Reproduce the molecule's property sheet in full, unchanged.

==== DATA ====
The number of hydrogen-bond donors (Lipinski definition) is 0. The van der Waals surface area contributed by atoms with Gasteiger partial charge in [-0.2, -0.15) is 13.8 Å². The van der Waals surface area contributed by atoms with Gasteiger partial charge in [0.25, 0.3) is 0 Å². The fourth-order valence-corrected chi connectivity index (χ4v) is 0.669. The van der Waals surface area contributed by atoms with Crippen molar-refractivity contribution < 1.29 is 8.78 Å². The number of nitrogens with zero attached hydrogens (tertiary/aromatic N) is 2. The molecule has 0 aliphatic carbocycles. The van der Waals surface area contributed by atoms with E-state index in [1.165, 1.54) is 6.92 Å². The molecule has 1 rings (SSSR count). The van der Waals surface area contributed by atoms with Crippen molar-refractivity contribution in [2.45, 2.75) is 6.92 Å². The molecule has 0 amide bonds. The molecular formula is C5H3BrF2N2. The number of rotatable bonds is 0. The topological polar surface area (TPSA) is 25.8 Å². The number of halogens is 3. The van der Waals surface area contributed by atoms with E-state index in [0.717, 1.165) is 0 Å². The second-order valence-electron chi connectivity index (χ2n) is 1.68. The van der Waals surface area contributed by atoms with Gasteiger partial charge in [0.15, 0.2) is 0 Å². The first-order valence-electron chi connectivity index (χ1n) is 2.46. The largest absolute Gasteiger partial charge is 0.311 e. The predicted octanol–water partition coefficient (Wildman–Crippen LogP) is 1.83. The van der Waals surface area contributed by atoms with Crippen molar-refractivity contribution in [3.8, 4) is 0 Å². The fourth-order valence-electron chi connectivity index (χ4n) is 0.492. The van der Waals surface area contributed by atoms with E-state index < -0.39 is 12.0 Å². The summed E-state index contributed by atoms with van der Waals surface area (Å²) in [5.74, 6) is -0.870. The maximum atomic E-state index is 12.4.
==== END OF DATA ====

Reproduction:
The number of hydrogen-bond donors (Lipinski definition) is 0. The van der Waals surface area contributed by atoms with Gasteiger partial charge in [-0.2, -0.15) is 13.8 Å². The van der Waals surface area contributed by atoms with Gasteiger partial charge in [0.25, 0.3) is 0 Å². The fourth-order valence-corrected chi connectivity index (χ4v) is 0.669. The van der Waals surface area contributed by atoms with Crippen molar-refractivity contribution < 1.29 is 8.78 Å². The number of nitrogens with zero attached hydrogens (tertiary/aromatic N) is 2. The molecule has 0 aliphatic carbocycles. The van der Waals surface area contributed by atoms with E-state index in [1.165, 1.54) is 6.92 Å². The molecule has 1 rings (SSSR count). The van der Waals surface area contributed by atoms with Crippen molar-refractivity contribution in [2.45, 2.75) is 6.92 Å². The molecule has 0 amide bonds. The molecular formula is C5H3BrF2N2. The number of rotatable bonds is 0. The topological polar surface area (TPSA) is 25.8 Å². The number of halogens is 3. The van der Waals surface area contributed by atoms with E-state index in [0.717, 1.165) is 0 Å². The second-order valence-electron chi connectivity index (χ2n) is 1.68. The van der Waals surface area contributed by atoms with Gasteiger partial charge in [0.15, 0.2) is 0 Å². The first-order valence-electron chi connectivity index (χ1n) is 2.46. The largest absolute Gasteiger partial charge is 0.311 e. The predicted octanol–water partition coefficient (Wildman–Crippen LogP) is 1.83. The van der Waals surface area contributed by atoms with Crippen molar-refractivity contribution in [3.8, 4) is 0 Å². The fourth-order valence-electron chi connectivity index (χ4n) is 0.492. The van der Waals surface area contributed by atoms with E-state index < -0.39 is 12.0 Å². The summed E-state index contributed by atoms with van der Waals surface area (Å²) in [5.74, 6) is -0.870. The maximum atomic E-state index is 12.4.